Although the VRT (Flemish public television and radio) is bound by law to provide objective and neutral news coverage, it systematically discriminates against the Vlaams Belang.
This discriminatory attitude was actually confirmed in an official memo by the VRT (“The VRT and the Democratic Society”). In this memo, the management of the VRT stated “that it is advised that representatives of the Vlaams Blok are excluded from certain political debates and political coverage – including coverage of activities in parliament.”
Political parties used to have the right to regular party-political broadcasts on VRT television and radio. When it became apparent that the broadcasts by the Vlaams Belang were getting the highest ratings for this type of broadcast, the party-political broadcasts were abolished.
The VB group in the Flemish parliament carried out research into the coverage of political parties in news programs of the VRT. The results were remarkable, though hardly surprising. Christian-Democrats, Liberals and Socialists got 30%, 29% and 29% respectively. Vlaams Belang, though the biggest political group in the Flemish parliament, got only 7% of coverage.
The VRT has the habit of inviting political guests, not just in news programs, but also in entertainment programs. Representatives from all parties are regular guests in these programs. In its entire 30 year history, the Vlaams belang has NEVER been invited to such show.
5. Paid political advertising in daily newspapers is available to all parties, except one
The EOH states that “If paid political advertising is permitted in the public or private media, then the costs and conditions should be reasonable and should be equally applied to all candidates.”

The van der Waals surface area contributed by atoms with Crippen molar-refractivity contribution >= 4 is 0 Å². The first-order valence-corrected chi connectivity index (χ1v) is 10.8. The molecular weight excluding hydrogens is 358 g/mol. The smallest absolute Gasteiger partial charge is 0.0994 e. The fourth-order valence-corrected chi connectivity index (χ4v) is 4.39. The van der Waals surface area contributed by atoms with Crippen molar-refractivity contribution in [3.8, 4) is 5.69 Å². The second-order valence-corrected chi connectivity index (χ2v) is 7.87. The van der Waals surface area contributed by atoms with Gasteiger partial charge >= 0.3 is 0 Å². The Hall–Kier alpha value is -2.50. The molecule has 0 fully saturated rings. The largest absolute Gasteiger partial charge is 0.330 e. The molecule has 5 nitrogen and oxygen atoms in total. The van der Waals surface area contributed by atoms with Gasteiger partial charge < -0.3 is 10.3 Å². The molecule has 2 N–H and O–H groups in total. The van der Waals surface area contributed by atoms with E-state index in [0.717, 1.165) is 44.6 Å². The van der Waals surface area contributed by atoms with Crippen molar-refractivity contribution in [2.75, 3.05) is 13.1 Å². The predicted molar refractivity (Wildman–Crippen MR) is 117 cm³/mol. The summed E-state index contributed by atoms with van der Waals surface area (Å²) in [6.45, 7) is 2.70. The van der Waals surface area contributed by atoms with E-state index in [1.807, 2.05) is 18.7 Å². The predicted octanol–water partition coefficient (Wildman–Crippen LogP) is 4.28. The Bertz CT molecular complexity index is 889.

In the current Belgian election campaign, ALL daily newspapers have refused to accept paid political advertising by the Vlaams Belang. In Belgium, this is a very serious handicap in campaigning. The law on party financing has put stringent limits on the methods of campaiging. Parties cannot advertise on radio or television. They cannot rent commercial billboards and cannot use any other type of outdoor advertising. They cannot distribute any “gadgets” or any objects that can be used for any other purpose than the distribution of a political message (e.g. no pens, balloons, etc.). This leaves paid political advertising in newspapers as one of the few means for a party to get its message to the voting public. The Vlaams Belang is left with private billboarding and door-to-door flyers as its only methods of campaigning.
Typically in this context, there was also an attempt to exclude the Vlaams Blok from door-to-door flyer distribution and to limit the access of the Vlaams Belang to the Belgian postal services. A government decision has given a state agency (the Centre for Equal Rights and the Fight against Racism) the right to censure door-to-door distribution of political pamphlets. Only an appeal to the courts saved the Vlaams Belang from this type of censorship, but only during the election campaign. It is still applies outside the election campaign term.
6. One political party cannot hold meetings in the capital
According to the EOH “Fundamental freedoms such as the rights to freedom of expression, assembly, and association must be respected at all times. There should be no arbitrary or unreasonable restrictions on campaign activities, meetings, or rallies. If permits are required for public rallies or demonstrations, these should be freely and equally available to all contestants. The government is responsible for ensuring respect for these rights.”